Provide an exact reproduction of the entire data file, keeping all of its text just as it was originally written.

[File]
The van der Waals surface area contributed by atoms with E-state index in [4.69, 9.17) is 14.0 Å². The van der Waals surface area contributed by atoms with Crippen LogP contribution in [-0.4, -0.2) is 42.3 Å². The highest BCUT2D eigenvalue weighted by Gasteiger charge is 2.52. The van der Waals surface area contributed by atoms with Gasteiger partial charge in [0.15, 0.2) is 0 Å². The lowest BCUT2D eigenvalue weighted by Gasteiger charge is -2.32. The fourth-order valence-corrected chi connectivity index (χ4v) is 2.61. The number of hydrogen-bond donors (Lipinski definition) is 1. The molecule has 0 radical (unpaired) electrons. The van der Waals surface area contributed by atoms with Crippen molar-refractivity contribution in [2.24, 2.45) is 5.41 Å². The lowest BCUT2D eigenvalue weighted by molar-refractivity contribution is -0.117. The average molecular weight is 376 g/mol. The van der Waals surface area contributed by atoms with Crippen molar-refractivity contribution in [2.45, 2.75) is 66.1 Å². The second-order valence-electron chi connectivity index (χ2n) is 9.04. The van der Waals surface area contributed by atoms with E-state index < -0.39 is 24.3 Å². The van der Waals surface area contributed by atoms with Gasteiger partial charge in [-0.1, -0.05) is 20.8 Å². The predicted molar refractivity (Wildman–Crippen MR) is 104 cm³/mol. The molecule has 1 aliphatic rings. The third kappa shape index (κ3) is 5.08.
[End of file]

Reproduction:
The van der Waals surface area contributed by atoms with E-state index in [4.69, 9.17) is 14.0 Å². The van der Waals surface area contributed by atoms with Crippen LogP contribution in [-0.4, -0.2) is 42.3 Å². The highest BCUT2D eigenvalue weighted by Gasteiger charge is 2.52. The van der Waals surface area contributed by atoms with Gasteiger partial charge in [0.15, 0.2) is 0 Å². The lowest BCUT2D eigenvalue weighted by Gasteiger charge is -2.32. The fourth-order valence-corrected chi connectivity index (χ4v) is 2.61. The number of hydrogen-bond donors (Lipinski definition) is 1. The molecule has 0 radical (unpaired) electrons. The van der Waals surface area contributed by atoms with Crippen molar-refractivity contribution in [2.24, 2.45) is 5.41 Å². The lowest BCUT2D eigenvalue weighted by molar-refractivity contribution is -0.117. The average molecular weight is 376 g/mol. The van der Waals surface area contributed by atoms with Crippen molar-refractivity contribution in [2.45, 2.75) is 66.1 Å². The second-order valence-electron chi connectivity index (χ2n) is 9.04. The van der Waals surface area contributed by atoms with E-state index < -0.39 is 24.3 Å². The van der Waals surface area contributed by atoms with Gasteiger partial charge in [-0.1, -0.05) is 20.8 Å². The predicted molar refractivity (Wildman–Crippen MR) is 104 cm³/mol. The molecule has 1 aliphatic rings. The third kappa shape index (κ3) is 5.08.